Adam of Usk (DNB00)
ADAM of Usk (fl. 1400), lawyer and writer of a Latin chronicle of English history from 1377 to 1404, was born at Usk, in Monmouthshire, probably between 1360 and 1365. By the favour of Edmund Mortimer, third earl of March, who held the lordship of Usk, he was appointed to a law-studentship at Oxford, and took a doctor's degree, being in 1387 an ‘extraordinarius’ in canon law. He also entered the church. He pleaded in the Archbishop of Canterbury's court for seven years, from 1390 to 1397; and in the latter year he attended, perhaps in some official capacity, the last parliament of Richard II, of the proceedings of which he has left a valuable account. In the revolution of 1399 he joined Thomas Arundel, archbishop of Canterbury—one of Bolingbroke's principal adherents—and accompanied the invading army in its march northward from Bristol to Chester. By his influence his native place escaped the punishment with which it was threatened for the resistance of its inhabitants. After Richard's surrender Adam was appointed one of the commissioners for the deposition of the king; and he gives us an interesting account of a visit that he paid to him in the Tower. The immediate reward of his services was the living of Kemsing and Seal in Kent, together with a prebend in the collegiate church of Abergwili. He soon afterwards received another prebend in the church of Bangor. As a further proof of the value set by the new king on his ability as a lawyer, a case was submitted to him in the following year, 1400, whereby Henry sought to avoid restoration of the dower of Richard's young queen, Isabella of France.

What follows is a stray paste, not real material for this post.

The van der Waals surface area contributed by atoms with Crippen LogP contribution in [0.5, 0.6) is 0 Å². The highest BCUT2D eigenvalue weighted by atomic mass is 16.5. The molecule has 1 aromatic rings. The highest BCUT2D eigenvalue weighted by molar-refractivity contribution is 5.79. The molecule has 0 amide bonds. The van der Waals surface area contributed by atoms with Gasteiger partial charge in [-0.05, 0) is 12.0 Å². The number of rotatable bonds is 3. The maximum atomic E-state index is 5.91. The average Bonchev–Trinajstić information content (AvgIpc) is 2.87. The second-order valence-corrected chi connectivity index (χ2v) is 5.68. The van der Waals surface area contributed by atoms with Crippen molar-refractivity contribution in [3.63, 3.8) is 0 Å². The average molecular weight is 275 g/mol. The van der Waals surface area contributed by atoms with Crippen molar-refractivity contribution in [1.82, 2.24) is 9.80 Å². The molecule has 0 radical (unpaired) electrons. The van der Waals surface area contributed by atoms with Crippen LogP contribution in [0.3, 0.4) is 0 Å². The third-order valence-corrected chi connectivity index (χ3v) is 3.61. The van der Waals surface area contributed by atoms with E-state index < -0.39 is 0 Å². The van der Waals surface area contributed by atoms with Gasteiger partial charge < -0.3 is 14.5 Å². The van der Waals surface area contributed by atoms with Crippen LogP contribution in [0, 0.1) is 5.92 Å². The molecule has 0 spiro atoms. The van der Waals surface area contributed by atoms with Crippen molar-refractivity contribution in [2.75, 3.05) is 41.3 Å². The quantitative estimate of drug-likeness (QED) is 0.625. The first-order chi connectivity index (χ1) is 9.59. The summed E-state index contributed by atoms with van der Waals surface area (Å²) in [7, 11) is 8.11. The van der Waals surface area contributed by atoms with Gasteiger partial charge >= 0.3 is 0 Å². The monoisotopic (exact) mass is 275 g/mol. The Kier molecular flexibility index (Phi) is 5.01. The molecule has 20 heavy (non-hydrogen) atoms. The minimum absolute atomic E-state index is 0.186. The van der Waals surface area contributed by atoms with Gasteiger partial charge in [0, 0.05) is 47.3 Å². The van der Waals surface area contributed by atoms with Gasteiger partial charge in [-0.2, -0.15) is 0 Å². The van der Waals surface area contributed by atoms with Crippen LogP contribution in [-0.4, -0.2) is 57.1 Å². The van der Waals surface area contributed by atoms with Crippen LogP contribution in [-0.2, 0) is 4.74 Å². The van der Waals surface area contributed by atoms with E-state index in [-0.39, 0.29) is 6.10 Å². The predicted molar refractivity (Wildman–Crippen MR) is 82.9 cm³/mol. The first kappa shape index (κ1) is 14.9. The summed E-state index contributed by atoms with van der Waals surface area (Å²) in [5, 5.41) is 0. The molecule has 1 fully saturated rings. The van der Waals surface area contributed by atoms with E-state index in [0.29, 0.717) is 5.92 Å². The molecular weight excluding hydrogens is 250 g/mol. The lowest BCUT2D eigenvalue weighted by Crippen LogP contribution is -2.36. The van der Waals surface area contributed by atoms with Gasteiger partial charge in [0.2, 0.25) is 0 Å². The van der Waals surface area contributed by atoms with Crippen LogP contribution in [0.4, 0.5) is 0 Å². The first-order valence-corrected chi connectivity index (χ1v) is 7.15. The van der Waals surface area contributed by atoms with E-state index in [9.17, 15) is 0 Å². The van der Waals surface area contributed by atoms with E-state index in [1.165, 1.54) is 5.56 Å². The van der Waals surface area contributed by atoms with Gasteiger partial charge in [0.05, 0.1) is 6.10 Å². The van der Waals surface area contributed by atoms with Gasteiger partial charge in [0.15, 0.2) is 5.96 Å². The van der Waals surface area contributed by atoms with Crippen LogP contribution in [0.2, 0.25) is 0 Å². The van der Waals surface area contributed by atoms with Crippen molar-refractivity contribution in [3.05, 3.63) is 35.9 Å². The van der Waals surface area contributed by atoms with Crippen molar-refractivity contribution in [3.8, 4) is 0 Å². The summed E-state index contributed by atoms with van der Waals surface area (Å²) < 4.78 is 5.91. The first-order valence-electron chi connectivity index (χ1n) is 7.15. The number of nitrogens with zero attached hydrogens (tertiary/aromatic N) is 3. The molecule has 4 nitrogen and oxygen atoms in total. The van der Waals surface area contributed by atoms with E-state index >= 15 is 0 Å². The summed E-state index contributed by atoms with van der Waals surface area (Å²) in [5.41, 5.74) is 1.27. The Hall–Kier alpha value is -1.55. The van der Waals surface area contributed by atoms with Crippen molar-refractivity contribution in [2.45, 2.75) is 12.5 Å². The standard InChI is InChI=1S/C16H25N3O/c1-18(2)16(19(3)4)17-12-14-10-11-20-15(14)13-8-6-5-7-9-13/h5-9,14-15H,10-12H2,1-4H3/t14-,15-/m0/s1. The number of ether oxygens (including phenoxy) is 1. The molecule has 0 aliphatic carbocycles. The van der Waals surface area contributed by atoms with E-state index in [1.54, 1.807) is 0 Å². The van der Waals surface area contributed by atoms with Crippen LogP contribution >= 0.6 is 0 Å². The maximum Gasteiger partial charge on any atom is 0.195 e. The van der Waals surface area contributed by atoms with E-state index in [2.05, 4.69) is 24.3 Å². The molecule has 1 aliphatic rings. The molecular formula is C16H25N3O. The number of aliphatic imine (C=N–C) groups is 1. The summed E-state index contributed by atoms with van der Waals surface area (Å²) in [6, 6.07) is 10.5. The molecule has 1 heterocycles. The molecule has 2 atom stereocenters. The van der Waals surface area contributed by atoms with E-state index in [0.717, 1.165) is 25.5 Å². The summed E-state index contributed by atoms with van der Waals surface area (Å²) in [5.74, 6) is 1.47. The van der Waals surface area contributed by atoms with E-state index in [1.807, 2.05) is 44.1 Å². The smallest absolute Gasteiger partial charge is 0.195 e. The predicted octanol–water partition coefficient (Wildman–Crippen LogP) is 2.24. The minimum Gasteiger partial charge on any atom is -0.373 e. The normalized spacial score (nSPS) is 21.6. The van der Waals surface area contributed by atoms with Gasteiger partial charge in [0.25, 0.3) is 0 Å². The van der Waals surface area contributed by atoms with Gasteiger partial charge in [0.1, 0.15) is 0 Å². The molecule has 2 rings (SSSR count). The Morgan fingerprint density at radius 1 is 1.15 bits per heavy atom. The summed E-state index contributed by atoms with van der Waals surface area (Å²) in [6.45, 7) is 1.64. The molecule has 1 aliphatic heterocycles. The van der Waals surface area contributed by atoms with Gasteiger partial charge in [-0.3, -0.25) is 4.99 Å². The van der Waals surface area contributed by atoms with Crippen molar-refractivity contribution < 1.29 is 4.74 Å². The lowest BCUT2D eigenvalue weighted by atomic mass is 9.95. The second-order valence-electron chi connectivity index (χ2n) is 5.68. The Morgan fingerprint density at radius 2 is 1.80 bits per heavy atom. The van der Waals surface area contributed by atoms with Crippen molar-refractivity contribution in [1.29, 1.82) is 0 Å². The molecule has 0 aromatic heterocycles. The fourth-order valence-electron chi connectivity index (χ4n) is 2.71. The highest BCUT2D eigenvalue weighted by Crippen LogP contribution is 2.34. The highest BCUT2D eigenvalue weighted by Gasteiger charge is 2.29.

But soon afterwards Adam forfeited the royal favour by the boldness with which he remonstrated with Henry on the faults of his government; and in 1402 he was sent in banishment to Rome, where, however, he was well received, and appointed papal chaplain and auditor of the Rota. He was not allowed to return to England for four years; and of his life after that date we have no information, as the latter part of his chronicle is lost.
While at Rome he states that he was nominated by the pope to the see of Hereford, which fell vacant in 1404, but that the intrigues of his enemies in England prevailed to his exclusion; and again that, with no better success, he was afterwards proposed for the see of St. David's.
Among the different cases in which he was engaged as a lawyer, he mentions that he drew up the petition of Sir Thomas Dymock for the championship at Henry's coronation, and that he was retained in the well-known suit of Lord Grey of Ruthin against Lord Edward Hastings.[Chronicon Adæ de Usk, ed. E. M. Thompson (Royal Socety of Literature), 1876.]